- The Washington Times - Tuesday, January 10, 2006

From the outset, Judge Samuel A. Alito Jr. has sought to draw a stark distinction between his blue-collar upbringing in New Jersey and the Ivy League background of those around him.

“And after I graduated from high school, I went a full 12 miles down the road, but really to a different world, when I entered Princeton University,” he told members of the Senate Judiciary Committee, many of whom have Ivy League backgrounds. “A generation earlier, I think that somebody from my background probably would not have felt fully comfortable at a college like Princeton, but by the time I graduated from high school, things had changed.”

Not wanting the point to be missed, Judge Alito went even further to distinguish himself from the hip crowd on the campus during the late 1960s.

“It was a time of turmoil at colleges and universities, and I saw some very smart people and very privileged people behaving irresponsibly,” he said in his opening statement Monday. “And I couldn’t help making a contrast between some of the worst of what I saw on campus and the good sense and the decency of the people back in my own community.”

That tactic became particularly useful yesterday when Judge Alito tried turning back a Democratic attack on his membership in Concerned Alumni of Princeton, a group Democrats said has been rebuked for opposing the admission of women and minorities at the university.

He said he had no recollection of associating with the group, but if he had, he said, it would have been because the group also opposed the expulsion of the ROTC program from the university campus.

“The attitude seemed to be that the military was a bad institution, and that Princeton was too good for the military, and that Princeton would somehow be sullied if people in uniform were walking about the campus,” said Judge Alito, who had been in Princeton’s ROTC program. “That was the issue that bothered me.”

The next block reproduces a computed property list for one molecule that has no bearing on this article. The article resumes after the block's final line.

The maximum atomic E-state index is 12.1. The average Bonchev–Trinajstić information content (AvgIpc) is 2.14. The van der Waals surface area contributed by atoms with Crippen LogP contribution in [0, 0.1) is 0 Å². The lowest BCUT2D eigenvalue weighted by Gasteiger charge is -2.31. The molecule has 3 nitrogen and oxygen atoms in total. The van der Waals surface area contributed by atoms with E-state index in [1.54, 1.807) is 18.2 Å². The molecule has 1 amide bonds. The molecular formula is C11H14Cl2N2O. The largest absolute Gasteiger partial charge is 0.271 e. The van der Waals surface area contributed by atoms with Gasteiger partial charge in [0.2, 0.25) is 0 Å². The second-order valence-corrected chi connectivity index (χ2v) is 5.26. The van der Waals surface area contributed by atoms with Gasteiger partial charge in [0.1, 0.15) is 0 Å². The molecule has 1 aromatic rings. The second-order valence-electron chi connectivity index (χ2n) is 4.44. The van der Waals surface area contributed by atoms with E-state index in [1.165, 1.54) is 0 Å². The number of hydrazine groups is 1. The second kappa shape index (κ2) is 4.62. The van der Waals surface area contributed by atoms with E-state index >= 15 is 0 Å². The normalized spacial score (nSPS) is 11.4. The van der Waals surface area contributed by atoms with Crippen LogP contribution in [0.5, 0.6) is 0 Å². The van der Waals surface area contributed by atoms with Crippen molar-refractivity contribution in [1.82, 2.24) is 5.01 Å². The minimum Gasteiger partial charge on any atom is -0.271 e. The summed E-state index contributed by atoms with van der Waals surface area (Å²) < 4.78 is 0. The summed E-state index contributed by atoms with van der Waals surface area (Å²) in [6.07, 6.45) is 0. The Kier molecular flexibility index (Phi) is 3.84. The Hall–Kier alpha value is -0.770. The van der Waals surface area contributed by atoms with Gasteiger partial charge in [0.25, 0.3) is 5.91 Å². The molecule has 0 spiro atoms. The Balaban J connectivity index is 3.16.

Democrats said the nominee’s defense was not believable.

“That’s like saying I don’t remember subscribing to Playboy, but if I did, I’m sure it was for the articles,” said one staffer to a key Democrat on the committee.

Democrats may have been skeptical of Judge Alito’s response, but several panel members were eager to associate themselves with Judge Alito’s humble background, even those who did not go to Ivy League schools.

“I didn’t even like Princeton,” said Sen. Joseph R. Biden, Jr., Delaware Democrat. “No, I mean I really didn’t like Princeton. Yeah, I was an Irish Catholic kid who thought it hadn’t changed.”

Not to be outdone, Sen. Orrin G. Hatch, Utah Republican, pondered the “eating clubs” that pass as fraternities at Princeton.

“Now, people like me are not even sure what an eating club is,” he said. “But it sure as heck does not sound like a cafeteria.”

Sign up for Daily Newsletters

Manage Newsletters

Copyright © 2019 The Washington Times, LLC. Click here for reprint permission.

Please read our comment policy before commenting.


Click to Read More and View Comments

Click to Hide